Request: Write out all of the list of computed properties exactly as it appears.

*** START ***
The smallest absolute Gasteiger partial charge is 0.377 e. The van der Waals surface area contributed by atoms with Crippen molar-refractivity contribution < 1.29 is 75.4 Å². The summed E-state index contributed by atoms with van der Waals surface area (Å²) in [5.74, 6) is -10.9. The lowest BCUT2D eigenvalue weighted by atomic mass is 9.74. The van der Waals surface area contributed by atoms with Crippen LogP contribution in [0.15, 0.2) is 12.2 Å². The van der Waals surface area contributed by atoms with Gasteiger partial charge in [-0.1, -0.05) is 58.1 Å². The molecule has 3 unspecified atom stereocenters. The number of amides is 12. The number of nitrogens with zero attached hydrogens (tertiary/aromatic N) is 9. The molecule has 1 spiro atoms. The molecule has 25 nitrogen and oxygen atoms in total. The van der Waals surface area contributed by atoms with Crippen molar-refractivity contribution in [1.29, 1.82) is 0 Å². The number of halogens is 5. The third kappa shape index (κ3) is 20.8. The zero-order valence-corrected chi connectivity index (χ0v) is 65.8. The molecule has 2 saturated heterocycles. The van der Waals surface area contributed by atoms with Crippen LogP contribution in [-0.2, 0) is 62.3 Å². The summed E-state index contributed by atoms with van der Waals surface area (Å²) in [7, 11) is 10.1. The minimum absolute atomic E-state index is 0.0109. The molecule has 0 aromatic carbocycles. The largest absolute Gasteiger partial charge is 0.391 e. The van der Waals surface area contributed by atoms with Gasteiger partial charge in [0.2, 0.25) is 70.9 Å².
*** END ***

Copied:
The smallest absolute Gasteiger partial charge is 0.377 e. The van der Waals surface area contributed by atoms with Crippen molar-refractivity contribution < 1.29 is 75.4 Å². The summed E-state index contributed by atoms with van der Waals surface area (Å²) in [5.74, 6) is -10.9. The lowest BCUT2D eigenvalue weighted by atomic mass is 9.74. The van der Waals surface area contributed by atoms with Crippen LogP contribution in [0.15, 0.2) is 12.2 Å². The van der Waals surface area contributed by atoms with Gasteiger partial charge in [-0.1, -0.05) is 58.1 Å². The molecule has 3 unspecified atom stereocenters. The number of amides is 12. The number of nitrogens with zero attached hydrogens (tertiary/aromatic N) is 9. The molecule has 1 spiro atoms. The molecule has 25 nitrogen and oxygen atoms in total. The van der Waals surface area contributed by atoms with Crippen molar-refractivity contribution in [1.29, 1.82) is 0 Å². The number of halogens is 5. The third kappa shape index (κ3) is 20.8. The zero-order valence-corrected chi connectivity index (χ0v) is 65.8. The molecule has 2 saturated heterocycles. The van der Waals surface area contributed by atoms with Crippen LogP contribution in [-0.2, 0) is 62.3 Å². The summed E-state index contributed by atoms with van der Waals surface area (Å²) in [7, 11) is 10.1. The minimum absolute atomic E-state index is 0.0109. The molecule has 0 aromatic carbocycles. The largest absolute Gasteiger partial charge is 0.391 e. The van der Waals surface area contributed by atoms with Gasteiger partial charge in [0.2, 0.25) is 70.9 Å².